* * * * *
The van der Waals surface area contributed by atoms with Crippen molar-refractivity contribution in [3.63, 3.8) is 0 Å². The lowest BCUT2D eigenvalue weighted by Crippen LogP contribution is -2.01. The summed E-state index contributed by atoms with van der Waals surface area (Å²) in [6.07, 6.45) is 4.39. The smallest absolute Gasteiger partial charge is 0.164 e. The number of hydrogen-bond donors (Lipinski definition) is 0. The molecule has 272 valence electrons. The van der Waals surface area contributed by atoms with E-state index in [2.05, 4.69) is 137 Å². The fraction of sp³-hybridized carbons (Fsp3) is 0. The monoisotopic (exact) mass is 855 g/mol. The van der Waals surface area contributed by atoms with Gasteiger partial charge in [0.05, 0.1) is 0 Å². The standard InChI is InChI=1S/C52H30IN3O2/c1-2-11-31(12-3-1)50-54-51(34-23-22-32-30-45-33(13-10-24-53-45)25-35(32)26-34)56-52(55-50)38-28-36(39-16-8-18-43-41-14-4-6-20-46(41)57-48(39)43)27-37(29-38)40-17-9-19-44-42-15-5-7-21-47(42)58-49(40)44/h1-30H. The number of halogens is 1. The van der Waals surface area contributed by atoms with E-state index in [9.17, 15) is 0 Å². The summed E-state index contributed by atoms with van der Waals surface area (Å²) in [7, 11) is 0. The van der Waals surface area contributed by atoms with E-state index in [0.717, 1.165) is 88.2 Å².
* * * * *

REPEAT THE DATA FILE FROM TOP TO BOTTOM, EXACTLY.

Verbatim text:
The van der Waals surface area contributed by atoms with Crippen molar-refractivity contribution in [3.63, 3.8) is 0 Å². The lowest BCUT2D eigenvalue weighted by Crippen LogP contribution is -2.01. The summed E-state index contributed by atoms with van der Waals surface area (Å²) in [6.07, 6.45) is 4.39. The smallest absolute Gasteiger partial charge is 0.164 e. The number of hydrogen-bond donors (Lipinski definition) is 0. The molecule has 272 valence electrons. The van der Waals surface area contributed by atoms with E-state index in [2.05, 4.69) is 137 Å². The fraction of sp³-hybridized carbons (Fsp3) is 0. The monoisotopic (exact) mass is 855 g/mol. The van der Waals surface area contributed by atoms with Gasteiger partial charge in [0.05, 0.1) is 0 Å². The standard InChI is InChI=1S/C52H30IN3O2/c1-2-11-31(12-3-1)50-54-51(34-23-22-32-30-45-33(13-10-24-53-45)25-35(32)26-34)56-52(55-50)38-28-36(39-16-8-18-43-41-14-4-6-20-46(41)57-48(39)43)27-37(29-38)40-17-9-19-44-42-15-5-7-21-47(42)58-49(40)44/h1-30H. The number of halogens is 1. The van der Waals surface area contributed by atoms with E-state index in [9.17, 15) is 0 Å². The summed E-state index contributed by atoms with van der Waals surface area (Å²) in [7, 11) is 0. The van der Waals surface area contributed by atoms with E-state index in [0.717, 1.165) is 88.2 Å².